A maintenance home exercise program, including stretching, is paramount to prevent recurrence. Patients whose pain persists for 6 weeks or longer despite these conservative measures are appropriate for referral to an orthopaedic surgeon.

Summary

This article highlights common diagnoses for young adults with pre-arthritic hip pain in an effort to demystify the evaluative process.

By providing clear criteria for referral to an orthopaedic surgeon, we aim to empower primary care and family practice physicians to safely initiate conservative treatment when appropriate. Ultimately, this practice will reduce costs and time delays associated with orthopaedic consultation for common and benign injuries while ensuring that patients with more severe diagnoses are seen in a timely fashion.

References

(1.) Hall M, Anderson J. Hip pointers. Clinics in sports medicine. Apr 2013; 32(2):325-330.

(2.) Boyce SH, Quigley MA. Simultaneous bilateral avulsion fractures of the anterior superior iliac spines in an adolescent sprinter. BMJ case reports. 2009; 2009.

(3.) Grumet RC, Frank RM, Slabaugh MA, Virkus WW, Bush-Joseph CA, Nho SJ. Lateral hip pain in an athletic population: differential diagnosis and treatment options. Sports health. May 2010; 2(3):191-196.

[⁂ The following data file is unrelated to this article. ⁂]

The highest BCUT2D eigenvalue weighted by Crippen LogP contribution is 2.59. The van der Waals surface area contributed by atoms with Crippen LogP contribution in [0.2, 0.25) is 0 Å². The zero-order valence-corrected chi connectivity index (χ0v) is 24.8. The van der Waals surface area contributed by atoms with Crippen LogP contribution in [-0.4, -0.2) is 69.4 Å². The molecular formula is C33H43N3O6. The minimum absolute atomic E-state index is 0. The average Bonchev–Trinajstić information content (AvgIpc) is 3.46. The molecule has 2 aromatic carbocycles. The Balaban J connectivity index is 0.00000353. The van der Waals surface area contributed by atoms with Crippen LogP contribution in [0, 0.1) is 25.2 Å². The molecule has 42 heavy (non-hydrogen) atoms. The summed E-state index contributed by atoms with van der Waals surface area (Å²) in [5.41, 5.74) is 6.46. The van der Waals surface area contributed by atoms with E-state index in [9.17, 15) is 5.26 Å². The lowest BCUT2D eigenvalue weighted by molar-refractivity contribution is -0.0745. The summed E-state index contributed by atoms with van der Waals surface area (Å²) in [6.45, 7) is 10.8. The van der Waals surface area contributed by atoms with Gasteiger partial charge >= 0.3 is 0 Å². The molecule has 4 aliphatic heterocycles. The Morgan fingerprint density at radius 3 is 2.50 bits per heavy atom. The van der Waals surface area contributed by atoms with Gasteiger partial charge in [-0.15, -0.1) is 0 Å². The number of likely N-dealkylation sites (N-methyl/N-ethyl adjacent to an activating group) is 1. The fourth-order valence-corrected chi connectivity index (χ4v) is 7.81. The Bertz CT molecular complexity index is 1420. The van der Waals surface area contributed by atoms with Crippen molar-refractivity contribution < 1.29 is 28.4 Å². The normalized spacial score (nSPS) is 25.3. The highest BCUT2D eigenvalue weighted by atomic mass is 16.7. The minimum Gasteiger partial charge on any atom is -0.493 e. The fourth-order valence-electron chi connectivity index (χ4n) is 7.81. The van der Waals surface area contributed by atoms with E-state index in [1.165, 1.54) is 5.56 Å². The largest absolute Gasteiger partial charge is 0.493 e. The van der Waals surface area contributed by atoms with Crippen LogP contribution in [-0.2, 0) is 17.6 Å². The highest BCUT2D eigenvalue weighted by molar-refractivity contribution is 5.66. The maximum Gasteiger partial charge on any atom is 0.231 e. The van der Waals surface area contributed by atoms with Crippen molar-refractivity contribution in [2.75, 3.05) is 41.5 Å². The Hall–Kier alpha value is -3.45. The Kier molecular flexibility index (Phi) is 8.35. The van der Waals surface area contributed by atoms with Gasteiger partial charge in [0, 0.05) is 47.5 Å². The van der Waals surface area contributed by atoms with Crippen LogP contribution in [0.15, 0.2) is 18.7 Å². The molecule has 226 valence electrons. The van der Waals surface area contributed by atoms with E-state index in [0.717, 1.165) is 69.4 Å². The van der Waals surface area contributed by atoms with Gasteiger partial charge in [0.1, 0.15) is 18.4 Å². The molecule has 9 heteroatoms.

(4.) Thomas A, Mason F, Deshpande S. An unusual presentation of femoral neck fracture in a young patient. Journal of surgical case reports. 2014; 2014(12).

(5.) Lin JC, Wu CC, Lo C, et al. Mortality and complications of hip fracture in young adults: a nationwide population-based cohort study. BMC musculoskeletal disorders. 2014; 15:362.

(6.) Bureau NJ. Sonographic evaluation of snapping hip syndrome. Journal of ultrasound in medicine: official journal of the American Institute of Ultrasound in Medicine. Jun 2013; 32(6):895-900.

(7.) Reich MS, Shannon C, Tsai E, Salata MJ. Hip arthroscopy for extra-articular hip disease. Current reviews in musculoskeletal medicine. Sep 2013; 6(3):250-257.

(8.) Lewis CL. Extra-articular Snapping Hip: A Literature Review. Sports health. May 2010; 2(3):186-190.

(9.) Fernandez M, Wall P, O'Donnell J, Griffin D. Hip pain in young adults. Australian family physician. Apr 2014; 43(4):205-209.

(10.) Skendzel JG, Philippon MJ, Briggs KK, Goljan P. The effect of joint space on midterm outcomes after arthroscopic hip surgery for femoroacetabular impingement. The American journal of sports medicine. May 2014; 42(5):1127-1133.